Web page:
A pint with Nigel Farage as he mulled big decision
Over a late-night pint of Doom Bar in front of a warming country pub fire, Nigel Farage was more subdued than usual.
He was mulling over a momentous, make-or-break decision: to stand or not to stand in Newark.
"It's all about the balance of risk," he told me. "Whether the negatives outweigh the positives."
And that is why the UKIP leader chose not to stand.
The positives were huge. Indeed Mr Farage gleefully predicted if he stood and won David Cameron would be forced to resign.
On the other hand if he stood and lost, "the bubble would be burst".
He would be finished and UKIP set back years.
Mr Farage told me he had visited the Newark constituency a couple of years ago as a guest of the now discredited MP Patrick Mercer.
As a result he knew the local Tory vote would be a very hard nut to crack.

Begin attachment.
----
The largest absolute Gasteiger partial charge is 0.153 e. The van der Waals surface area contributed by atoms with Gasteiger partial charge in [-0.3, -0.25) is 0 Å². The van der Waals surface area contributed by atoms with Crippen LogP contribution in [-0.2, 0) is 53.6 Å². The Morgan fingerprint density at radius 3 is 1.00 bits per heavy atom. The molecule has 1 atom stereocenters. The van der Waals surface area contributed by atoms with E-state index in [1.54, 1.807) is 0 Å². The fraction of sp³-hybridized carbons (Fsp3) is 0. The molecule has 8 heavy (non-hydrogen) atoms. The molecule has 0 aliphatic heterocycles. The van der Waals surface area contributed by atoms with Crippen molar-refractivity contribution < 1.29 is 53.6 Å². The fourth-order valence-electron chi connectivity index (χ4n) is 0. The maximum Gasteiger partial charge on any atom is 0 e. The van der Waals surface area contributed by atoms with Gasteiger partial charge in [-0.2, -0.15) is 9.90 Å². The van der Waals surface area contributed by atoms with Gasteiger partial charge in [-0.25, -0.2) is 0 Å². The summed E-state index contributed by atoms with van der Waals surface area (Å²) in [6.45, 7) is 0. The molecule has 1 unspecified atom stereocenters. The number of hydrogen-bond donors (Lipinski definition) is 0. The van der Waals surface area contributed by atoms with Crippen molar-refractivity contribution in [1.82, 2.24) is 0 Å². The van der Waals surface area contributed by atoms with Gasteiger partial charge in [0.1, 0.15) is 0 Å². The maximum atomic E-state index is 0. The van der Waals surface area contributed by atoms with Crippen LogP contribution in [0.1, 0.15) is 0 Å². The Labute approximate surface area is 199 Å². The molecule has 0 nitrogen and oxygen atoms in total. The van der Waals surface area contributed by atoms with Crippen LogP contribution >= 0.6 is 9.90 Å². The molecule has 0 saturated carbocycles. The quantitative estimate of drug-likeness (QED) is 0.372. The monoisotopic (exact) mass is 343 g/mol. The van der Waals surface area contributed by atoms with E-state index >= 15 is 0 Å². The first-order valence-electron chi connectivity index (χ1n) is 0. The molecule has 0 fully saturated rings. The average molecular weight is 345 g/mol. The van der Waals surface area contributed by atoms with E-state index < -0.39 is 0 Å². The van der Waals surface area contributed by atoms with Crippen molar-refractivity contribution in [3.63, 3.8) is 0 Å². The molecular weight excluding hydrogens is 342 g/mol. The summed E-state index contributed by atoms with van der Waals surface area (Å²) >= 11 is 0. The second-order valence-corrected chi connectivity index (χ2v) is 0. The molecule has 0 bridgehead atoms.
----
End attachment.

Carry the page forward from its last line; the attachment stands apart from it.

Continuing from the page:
"It's a solid, elderly, middle-class vote," he noted. "I'd have a much better chance with a working-class vote."
Worse from his perspective, there was not much of a Labour or Lib Dem vote to squeeze. And he had no local connections or track record in the seat.
On the quest of a much better news story I tried to talk Mr Farage round to all the advantages of standing.
It would keep up the momentum after the euro elections. It would be an act of courage. Seize the initiative. You may never get this chance again. Remember Michael Portillo.
The UKIP man nodded along. He knew the arguments. He was tempted but...
He said he would wait to see the polling and research work produced by the UKIP staffers overnight before making his final decision.
But even then I could sense he knew Newark was a risk too far.